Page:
Another project of the same nature is the Guatemalan project which had its chief objective to build sustainable communities free from economic ties and environmental bondage. Through the project, institutions have been established which are able to instill knowledge into individuals. These institutions teach leadership and management skills and on top of these, the student can come up with important innovations which they can apply in their day to day life to better their life. Education never goes stale, but instead with practice of what is learnt in class, the people will be able to face challenges confronting them with a lot of positivity. The community through participation has become part and parcel of the project…leading to harmony, peace, prosperity and independence among them. No doubt, the future generation stands high chances of reaping great benefits from the project. In the present, the project feeds the hungry, houses the landless and above all educates the illiterate among other numerous community activities (Utting, pp.13-16).

Recommendations

The paper has shown the numerous huddles that exist in an attempt to acquire self sufficiency…balancing environmental sustainability, economic sustainability and socio-political sustainability. But one thing should be clear here, it is not impossible to find a compromise point and forge a way forward. It is feasible to seek economic satisfaction while protecting the social and environmental interests. What is required is having a responsible and accountable governments, community and individuals who have the future at heart. Such stakeholders should not be self centered but need to have the spirit of collective responsibility.

Conclusion

This paper has clearly elaborated the meaning of sustainable development and what is required to achieve it. It has shown the importance of the need to take care of the environment in the pursuit of economic development so that the future generation will be able to draw equal benefits just like in the present. The paper also cautions against overstretching the earth’s resources. Sustainable development advocates against excessive usage of natural resources beyond the rate by which they are replicated. This concept however, was not wholly welcomed by everyone; it got its share of critics who claimed that sustainable development was one dangerous move and a practical impossibility. The critics added that it is impossible to carryout isolated actions with an intention of achieving sustainable development without eventually causing some adverse and perverse side effects both to the economy and the environment. They further stated that the responsibility of protecting the environment should not be left to private players alone, but the government should establish rules and regulations to guide this move (Utting, p.15). T hey believed that the improvement of the ecology depended on the market economy and the existing property rights; with these two, people will develop personal responsibility and therefore develop mechanisms to which will enable them to protect the environment.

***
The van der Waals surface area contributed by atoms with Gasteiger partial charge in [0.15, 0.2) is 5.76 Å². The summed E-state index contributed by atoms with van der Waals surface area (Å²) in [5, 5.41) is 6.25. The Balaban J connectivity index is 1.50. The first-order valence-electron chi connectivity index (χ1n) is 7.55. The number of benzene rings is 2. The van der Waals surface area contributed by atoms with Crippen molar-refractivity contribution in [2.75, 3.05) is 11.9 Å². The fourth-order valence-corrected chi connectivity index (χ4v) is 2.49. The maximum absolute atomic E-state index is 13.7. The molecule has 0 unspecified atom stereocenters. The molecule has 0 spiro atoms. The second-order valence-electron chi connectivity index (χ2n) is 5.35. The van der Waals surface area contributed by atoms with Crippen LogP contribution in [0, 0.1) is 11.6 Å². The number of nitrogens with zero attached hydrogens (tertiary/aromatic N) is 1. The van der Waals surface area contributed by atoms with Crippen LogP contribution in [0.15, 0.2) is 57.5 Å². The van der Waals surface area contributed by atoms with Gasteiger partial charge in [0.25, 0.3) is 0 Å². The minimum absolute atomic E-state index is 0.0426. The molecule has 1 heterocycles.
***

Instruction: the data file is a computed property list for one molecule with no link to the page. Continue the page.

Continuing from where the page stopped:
From the facts emerging in this paper, it can also be concluded that sustainability would be the best way forward for the Third World and the already developed nations. But it seems as though it is not executable in the practical sense. In a world where 20% of the population has the ability of consuming more than 80% of earth’s total resources, an idea that consumption should not exceed production render the concept of sustainable development more oxymoron and illogical (Browne, p.50). Therefore the right term to be used when referring to the kind of development that is able to meet all the needs of the present generation and at the same time does not overuse the earth’s resources for the future generation would be “sustainable de-growth”.

References

Allen, T. and Thomas, A. (2000). Poverty and development into the 21st century. OUP. pp.12 14.

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Browne, S. (1990). Foreign aid in practice. New York: University Press. pp. 34-72.

Daly, H. E. (1973). Towards a Steady State Economy. San Francisco: Freeman. Daly, H. E. Steady-State Economics (2nd Ed.). Washington, D.C.: Island Press. pp.47-48.

DeSimone, L. & Popoff, F. (1997). Eco-efficiency: The business link to sustainable development. Cambridge: MIT Press. pp.52-61.

Dyllick, T. & Hockerts, K. (2002). Beyond the business case for corporate sustainability. Business Strategy and the Environment, 11(2): pp.130-141.

Escobar, A. (1995). Encountering development: the making and unmaking of the third world. Princeton. pp.47-133.

Meadows, D., Meadows, D. L., Randers, J., & Behrens, W. (1971). The Limits to Growth. New York: Universe Books. pp.66.

Parfitt, T. (2002). The end of development? Modernity, Post-Modernity and Development. Pluto press. pp.67-69.

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Sachs, W. (ed.) (1992). The Development Dictionary: a guide to knowledge as power, Zed Books. pp.31-37.

Schuurman, F.J. (1993). Beyond the impasse: new directions in development theory. Zed Books. pp.22-49.

Stivers, R. (1976). The Sustainable Society: Ethics and Economic Growth. Philadelphia: Westminster Press. pp.83-87.

Utting, P. Promoting Development through Corporate Social Responsibility-Does it Work? Global Future, Third Quarter 2003, Profit and Loss? Corporations and Development. London: World Vision International. pp.13-16.

Wroe, M and Doney, M. (2005). The rough guide to a better world. UK: Rough Guides Ltd. pp.55-59.